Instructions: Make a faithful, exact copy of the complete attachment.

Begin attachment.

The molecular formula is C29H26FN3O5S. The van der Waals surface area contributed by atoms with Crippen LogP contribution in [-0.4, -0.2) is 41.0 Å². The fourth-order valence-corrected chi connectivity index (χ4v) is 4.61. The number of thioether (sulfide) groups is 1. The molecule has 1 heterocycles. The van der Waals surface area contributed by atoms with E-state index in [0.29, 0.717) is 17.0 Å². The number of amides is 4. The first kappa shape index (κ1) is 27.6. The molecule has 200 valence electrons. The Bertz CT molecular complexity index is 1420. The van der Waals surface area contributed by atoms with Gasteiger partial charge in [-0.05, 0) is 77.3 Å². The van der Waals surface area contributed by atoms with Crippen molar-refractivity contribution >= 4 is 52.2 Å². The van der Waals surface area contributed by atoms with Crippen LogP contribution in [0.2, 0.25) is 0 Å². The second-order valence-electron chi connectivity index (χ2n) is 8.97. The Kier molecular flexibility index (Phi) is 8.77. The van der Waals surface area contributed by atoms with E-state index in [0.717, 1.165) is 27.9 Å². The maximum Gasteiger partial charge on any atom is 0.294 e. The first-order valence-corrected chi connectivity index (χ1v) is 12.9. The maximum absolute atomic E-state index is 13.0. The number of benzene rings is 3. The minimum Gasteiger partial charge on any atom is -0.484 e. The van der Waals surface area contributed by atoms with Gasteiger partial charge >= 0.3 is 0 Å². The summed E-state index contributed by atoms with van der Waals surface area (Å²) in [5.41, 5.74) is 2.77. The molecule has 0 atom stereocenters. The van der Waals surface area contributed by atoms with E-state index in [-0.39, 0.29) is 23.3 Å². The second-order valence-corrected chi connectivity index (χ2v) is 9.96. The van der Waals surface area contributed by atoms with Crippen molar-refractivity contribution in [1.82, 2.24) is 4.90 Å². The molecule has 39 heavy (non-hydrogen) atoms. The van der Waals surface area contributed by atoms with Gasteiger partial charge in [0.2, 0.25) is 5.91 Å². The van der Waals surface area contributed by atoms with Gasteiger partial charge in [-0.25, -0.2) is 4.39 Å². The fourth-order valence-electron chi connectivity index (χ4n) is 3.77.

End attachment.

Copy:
The molecular formula is C29H26FN3O5S. The van der Waals surface area contributed by atoms with Crippen LogP contribution in [-0.4, -0.2) is 41.0 Å². The fourth-order valence-corrected chi connectivity index (χ4v) is 4.61. The number of thioether (sulfide) groups is 1. The molecule has 1 heterocycles. The van der Waals surface area contributed by atoms with E-state index in [0.29, 0.717) is 17.0 Å². The number of amides is 4. The first kappa shape index (κ1) is 27.6. The molecule has 200 valence electrons. The Bertz CT molecular complexity index is 1420. The van der Waals surface area contributed by atoms with Gasteiger partial charge in [-0.05, 0) is 77.3 Å². The van der Waals surface area contributed by atoms with Crippen molar-refractivity contribution >= 4 is 52.2 Å². The van der Waals surface area contributed by atoms with Crippen LogP contribution in [0.2, 0.25) is 0 Å². The second-order valence-electron chi connectivity index (χ2n) is 8.97. The Kier molecular flexibility index (Phi) is 8.77. The van der Waals surface area contributed by atoms with E-state index in [0.717, 1.165) is 27.9 Å². The maximum Gasteiger partial charge on any atom is 0.294 e. The first-order valence-corrected chi connectivity index (χ1v) is 12.9. The maximum absolute atomic E-state index is 13.0. The number of benzene rings is 3. The minimum Gasteiger partial charge on any atom is -0.484 e. The van der Waals surface area contributed by atoms with Gasteiger partial charge >= 0.3 is 0 Å². The summed E-state index contributed by atoms with van der Waals surface area (Å²) in [5.41, 5.74) is 2.77. The molecule has 0 atom stereocenters. The van der Waals surface area contributed by atoms with E-state index in [-0.39, 0.29) is 23.3 Å². The second-order valence-corrected chi connectivity index (χ2v) is 9.96. The van der Waals surface area contributed by atoms with Crippen molar-refractivity contribution in [1.82, 2.24) is 4.90 Å². The molecule has 39 heavy (non-hydrogen) atoms. The van der Waals surface area contributed by atoms with Gasteiger partial charge in [0.2, 0.25) is 5.91 Å². The van der Waals surface area contributed by atoms with Gasteiger partial charge in [-0.25, -0.2) is 4.39 Å². The fourth-order valence-electron chi connectivity index (χ4n) is 3.77.